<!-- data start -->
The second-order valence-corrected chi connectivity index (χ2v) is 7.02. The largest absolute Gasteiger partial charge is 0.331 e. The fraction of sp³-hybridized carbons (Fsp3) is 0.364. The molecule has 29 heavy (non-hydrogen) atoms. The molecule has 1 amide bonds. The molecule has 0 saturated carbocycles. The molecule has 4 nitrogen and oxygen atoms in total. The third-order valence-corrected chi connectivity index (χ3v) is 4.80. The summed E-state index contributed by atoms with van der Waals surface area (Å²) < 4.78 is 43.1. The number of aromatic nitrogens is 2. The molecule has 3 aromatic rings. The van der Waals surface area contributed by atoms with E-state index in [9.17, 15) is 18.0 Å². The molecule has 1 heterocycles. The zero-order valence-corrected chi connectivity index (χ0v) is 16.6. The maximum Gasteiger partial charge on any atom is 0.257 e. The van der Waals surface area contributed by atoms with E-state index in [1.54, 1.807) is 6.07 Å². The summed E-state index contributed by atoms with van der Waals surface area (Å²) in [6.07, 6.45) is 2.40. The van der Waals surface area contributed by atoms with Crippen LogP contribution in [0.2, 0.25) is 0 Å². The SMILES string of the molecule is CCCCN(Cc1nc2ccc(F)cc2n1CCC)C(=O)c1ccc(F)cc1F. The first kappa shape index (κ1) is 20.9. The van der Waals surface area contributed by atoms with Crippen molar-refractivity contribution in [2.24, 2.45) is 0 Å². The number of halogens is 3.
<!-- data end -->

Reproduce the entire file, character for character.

The second-order valence-corrected chi connectivity index (χ2v) is 7.02. The largest absolute Gasteiger partial charge is 0.331 e. The fraction of sp³-hybridized carbons (Fsp3) is 0.364. The molecule has 29 heavy (non-hydrogen) atoms. The molecule has 1 amide bonds. The molecule has 0 saturated carbocycles. The molecule has 4 nitrogen and oxygen atoms in total. The third-order valence-corrected chi connectivity index (χ3v) is 4.80. The summed E-state index contributed by atoms with van der Waals surface area (Å²) < 4.78 is 43.1. The number of aromatic nitrogens is 2. The molecule has 3 aromatic rings. The van der Waals surface area contributed by atoms with E-state index in [9.17, 15) is 18.0 Å². The molecule has 1 heterocycles. The zero-order valence-corrected chi connectivity index (χ0v) is 16.6. The maximum Gasteiger partial charge on any atom is 0.257 e. The van der Waals surface area contributed by atoms with E-state index in [1.54, 1.807) is 6.07 Å². The summed E-state index contributed by atoms with van der Waals surface area (Å²) in [6.07, 6.45) is 2.40. The van der Waals surface area contributed by atoms with Crippen LogP contribution in [0.2, 0.25) is 0 Å². The SMILES string of the molecule is CCCCN(Cc1nc2ccc(F)cc2n1CCC)C(=O)c1ccc(F)cc1F. The first kappa shape index (κ1) is 20.9. The van der Waals surface area contributed by atoms with Crippen molar-refractivity contribution in [2.24, 2.45) is 0 Å². The number of halogens is 3.